Trigger pull on the test gun was a smooth, almost effortless 2 pounds, 12.7 ounces average. I made sure my BBs were well seated into the rear-loading Peacemaker BB cartridges (a little push with your thumbnail to make certain they are in below the rim of the retainer) and did one quick accuracy test from 10 meters to see how the Legends Cowboy Lever Action shoots. I left the sights as is and shots hit a little low but grouped tightly into 10 rounds at 1.625 inches with a best 5-round group at 0.5 inches (cluster of four shots at about 6 o’clock with two overlapping, plus first hit above that group). The one round that went right at about 4 o’clock opened up the total group, which otherwise is nine rounds at 1.0 inches.

Not a bad start for the Umarex Legends Cowboy Lever Action. From 10 meters I put five out of 10 rounds into 0.5 inches.

Next week we’ll conclude with accuracy tests out to 45 feet and a run with Peacemaker pellet cartridges to see how well the smoothbore can do with lead and alloy wadcutters.

15 thoughts on “Umarex Legends Lever Action Rifle Part 3

  1. This is a game changer, as the Peacemaker was. Glad the velocity is better than listed. If the valve system can be tweaked it could hit 575 to 600 fps . I am betting alloy pellets will move out quicker than bbs with greater range and accuracy. It would be smart to hold out for a rifled barrel version, but lack of self control will win out and I will buy one as soon as available. If possible I would suggest lower cost plastic shells for the rifle. Next up should be the European issue weathered finish , brass receiver version, 16 inch large loop trapper, and Mare’s Laig. Stay tuned this should be interesting . It is better to shoot good than look good, but you pulled off both.


    • I’m all for the rifled barrel version but that may be awhile and pellets will do well even in the smoothbore. A weathered version will likely appear sometime next year, seems to be Umarex practice to save the weathered finish guns for a second go around and personally I would want both (did the same with the Model 712 Broomhandle and P.O8). Brass frame would be really wrong for an 1894. John Wayne large loop would be great for a special edition even though Wayne’s was an 1892, but the hot ticket for me, you and just about everyone else would be a weathered finish Mare’s Laig with the 9-inch barrel and large loop lever. Steve McQueen fans chime in!


      • Not a fan of brass framed 94 but some like them and Winchester did an 1894 Commemorative brass frame rifle years back. I would prefer 1866, 73 and 92 air rifles but doubt that will happen. Happy this one is here. Looks like arrival date has been moved up to 12/19. Hope that is true. My trigger finger is itchy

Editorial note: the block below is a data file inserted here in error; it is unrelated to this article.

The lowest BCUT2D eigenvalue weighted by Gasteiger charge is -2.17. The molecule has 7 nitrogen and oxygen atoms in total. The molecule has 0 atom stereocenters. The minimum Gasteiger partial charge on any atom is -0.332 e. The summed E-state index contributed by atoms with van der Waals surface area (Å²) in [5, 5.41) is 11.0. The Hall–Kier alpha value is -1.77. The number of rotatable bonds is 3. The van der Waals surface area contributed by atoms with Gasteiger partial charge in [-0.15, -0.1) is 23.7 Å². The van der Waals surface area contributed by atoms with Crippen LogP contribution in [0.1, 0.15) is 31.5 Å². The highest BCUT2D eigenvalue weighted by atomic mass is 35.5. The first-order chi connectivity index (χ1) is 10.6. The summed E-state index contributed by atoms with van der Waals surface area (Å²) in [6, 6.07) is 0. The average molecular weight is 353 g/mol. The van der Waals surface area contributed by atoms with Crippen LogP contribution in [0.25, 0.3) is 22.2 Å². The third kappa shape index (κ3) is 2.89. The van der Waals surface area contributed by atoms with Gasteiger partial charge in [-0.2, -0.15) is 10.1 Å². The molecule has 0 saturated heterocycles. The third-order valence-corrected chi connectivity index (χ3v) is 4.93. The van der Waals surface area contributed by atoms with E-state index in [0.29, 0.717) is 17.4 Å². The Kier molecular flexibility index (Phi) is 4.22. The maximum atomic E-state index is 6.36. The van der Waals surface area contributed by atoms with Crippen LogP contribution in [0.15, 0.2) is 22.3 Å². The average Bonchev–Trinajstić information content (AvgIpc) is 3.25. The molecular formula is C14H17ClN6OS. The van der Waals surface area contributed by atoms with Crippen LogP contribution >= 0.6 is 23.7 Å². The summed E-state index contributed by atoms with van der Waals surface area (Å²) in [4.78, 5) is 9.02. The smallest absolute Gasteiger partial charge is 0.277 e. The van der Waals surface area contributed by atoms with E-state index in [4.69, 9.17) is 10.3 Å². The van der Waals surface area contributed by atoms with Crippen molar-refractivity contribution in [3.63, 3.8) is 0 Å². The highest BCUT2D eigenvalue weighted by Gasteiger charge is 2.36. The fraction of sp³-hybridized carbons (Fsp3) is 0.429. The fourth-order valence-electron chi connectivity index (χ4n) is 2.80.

• Thanks, it is easier now days to shoot good than it is to look good. I keep trying. Mare’s Laig would be great, but to make the stock shorter it would have to live with only one 12 gram CO2 cartridge. But with a 9 inch barrel, probably would be good enough. I’m not going to hold my breath but I know the tooling exists overseas to build it.


  2. There are probably more than a few shooters who ran out and bought bbPeacemakers and now wish they had the more accurate pellet versions . As you have shown pellets can be accurate in smoothbores .Seems like there might be a market for rifled pellets.


  3. Looks like the bottom will fall out of the Walther lever action market. Number of O rings is a cause for concern thinking about the problems I have had with my 1911. Does it look easy to get into for repairs?
    I would not go for a rifled version myself it is too easy to block the barrel as the pressure gets low. BBs do not get stuck.
    Is there any sign of a shotgun to complete the cowboy action trio?


    • Derek, no it is not easy and I have the parts schematic and exploded views (sorry can’t share those) and unless you can disassemble an air rifle I wouldn’t open this one up. Over 100 parts in the 1894 model. As for a double barrel CO2 hammer gun, nothing on the horizon, but the internal mechansim of the 1894 looks like it could be adapted to a Winchester style lever action Model 1877 shotgun. I wish!!! No doubt manufacturers have realized by now that the western CO2 market is one model away from creating an entirely new class of airgun competition in CAS.


  4. It would make sense to get an airgun shotgun, a coach gun , a lever or both, to promote cas, cowboy airgun shooting. Umarex would be smart to get moving. Action matches would consist of two revolvers, lever rifle, shotgun. Seems like a big market share waiting to happen


  5. There is a German airgun fan site forum with 800+ messages on this air rifle (and even more on a thread about the Umarex Peacemakers). Using ‘Simple Translate’ addon for Firefox I can read the English translations very well, far better than translations these tools provided just 2 years ago.

    They favor of the Walther pellet gun over this gun for two reasons: Picking up empties and the lack of a wooden gunstock. (More than one message says German consumers are far more willing to pay for real wood than Americans). For some reason Germans call pellet guns ‘diabolo’ guns. They call the Walter lever “WLA” and the Umarex lever “CLA” (Walther Lever Action and Cowboy Lever Action).

    https://www.co2air.de/thema/103897-umarex-legends-cowboy-lever-action-co2-air-rifle/?postID=1061369134#post1061369134


    • Diabolo refers to the pellets, diabolo guns, i.e. pellet guns. I can see the reason for the Walther in competition since you have to pick up your empties with the Legends Cowboy Lever Action, and you don’t want to let them go missing at $9.99 for 6 rounds. But I think here, in the U.S., cowboy shooters will live with not having wood stocks and forends for the fun of actually loading cartridges into the lever action, and even having to pick up the spent shells afterward. Cowboy Action Shooting has been very popular in Germany for a long time. Europeans love the American West.



    • Bill:

      Me too, but to be honest it would drive the cost up considerably and not add anything to the gun’s accuracy. The look of the wood grained molded stock is pretty good, so wood is probably not apt to be a priority. How well a pair of 12 gr. CO2 cartridges could push a .22 alloy wadcutter is a more interesting prospect considering the lever gun in 4.5mm is exceeding factory velocity specs with BBs and alloy pellets!


  6. While I don’t care for a brass receiver, some do and I have seen videos of a brass framed Walther version in European matches. I would prefer the weathered finish. It is strange that Umarex set this rifle up for mid 400 fps velocity, the MP 40 select fire gets about the same velocity while operating a blowback mechanism and shorter barrel. Still a milestone in airguns